(If you don’t know VI, you can use nano or another editor of your choice. To install nano, type: apt-get install nano )
root@eve-ng:~# vi /etc/hosts 127.0.0.1 localhost 127.0.1.1 eve-ng.example.com eve-ng
- Allow the root user to access via SSH [optional]:
root@eve-ng:~# vi /etc/ssh/sshd_config Change: PermitRootLogin prohibit-password To: PermitRootLogin yes
- Save settings (:wq) and restart the sshd service:
root@eve-ng:~# service ssh restart
3. EVE-NG community installation
Before the EVE-NG community installation, we need to check the Internet access and the domain-name resolution, with the command:
root@eve-ng:~# ping icmp.canireachthe.net PING icmp.canireachthe.net (184.108.40.206) 56(84) bytes of data. 64 bytes from icmp.meraki.com (220.127.116.11): icmp_seq=1 ttl=51 time=176 ms 64 bytes from icmp.meraki.com (18.104.22.168): icmp_seq=2 ttl=51 time=177 ms 64 bytes from icmp.meraki.com (22.214.171.124): icmp_seq=3 ttl=51 time=176 ms ^C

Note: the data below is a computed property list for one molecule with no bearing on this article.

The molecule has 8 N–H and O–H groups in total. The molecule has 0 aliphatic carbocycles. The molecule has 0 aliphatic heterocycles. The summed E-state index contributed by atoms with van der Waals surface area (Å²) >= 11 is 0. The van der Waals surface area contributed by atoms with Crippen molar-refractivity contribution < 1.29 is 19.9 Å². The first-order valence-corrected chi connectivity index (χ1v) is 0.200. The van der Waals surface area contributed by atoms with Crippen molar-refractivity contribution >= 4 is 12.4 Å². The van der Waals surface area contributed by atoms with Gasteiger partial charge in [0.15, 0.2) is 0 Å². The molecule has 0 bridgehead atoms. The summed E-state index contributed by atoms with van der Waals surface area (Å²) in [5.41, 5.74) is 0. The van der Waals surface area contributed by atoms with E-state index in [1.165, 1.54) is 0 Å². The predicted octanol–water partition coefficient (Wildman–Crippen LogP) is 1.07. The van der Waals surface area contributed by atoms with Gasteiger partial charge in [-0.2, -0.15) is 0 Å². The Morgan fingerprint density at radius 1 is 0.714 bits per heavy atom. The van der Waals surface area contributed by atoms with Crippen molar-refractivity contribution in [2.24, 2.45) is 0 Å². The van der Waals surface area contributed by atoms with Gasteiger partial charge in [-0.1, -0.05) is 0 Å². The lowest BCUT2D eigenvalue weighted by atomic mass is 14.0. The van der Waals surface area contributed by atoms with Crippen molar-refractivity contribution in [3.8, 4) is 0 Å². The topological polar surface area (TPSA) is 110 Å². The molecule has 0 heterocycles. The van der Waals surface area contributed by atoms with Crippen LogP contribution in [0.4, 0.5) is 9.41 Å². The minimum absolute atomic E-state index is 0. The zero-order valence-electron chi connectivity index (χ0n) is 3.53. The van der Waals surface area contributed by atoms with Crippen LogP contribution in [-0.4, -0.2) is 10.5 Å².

Do you like this host (canireachthe.net)? Another smart Cisco Meraki idea 🙂
Now, we are ready for the install, be sure you are logged as rood and type:
root@eve-ng:~# wget -O - http://www.eve-ng.net/repo/install-eve.sh | bash -i
All the installation steps are in this script, there is nothing to do. Go get yourself a coffee and relax.
After a while, the installation is complete, reboot the server:
Go back to Hyper-V, right-click on your VM and click Connect…
Click start. During the boot, you will see this warning message on the console:
neither Intel VT-x or AMD-V found on Hyper-V
We will solve this later.
Now, you can follow this guide for the first boot configuration: http://www.eve-ng.net/index.php/documentation/howto-s/65-howto-configure-eve-during-first-boot
Once done, come back here for the next few steps.
If you have not done so already – this was at the end of the guide for the first boot configuration – do an upgrade to latest version, and then shutdown the server:
root@eve-ng:~# apt-get update (... skipped ...) root@eve-ng:~# apt-get upgrade (... skipped ...) root@eve-ng:~# shutdown now
Finally, we must enable nested virtualization. As I know, the only way to do this is with PowerShell. So, open a PowerShell prompt as administrator on your PC and write this command: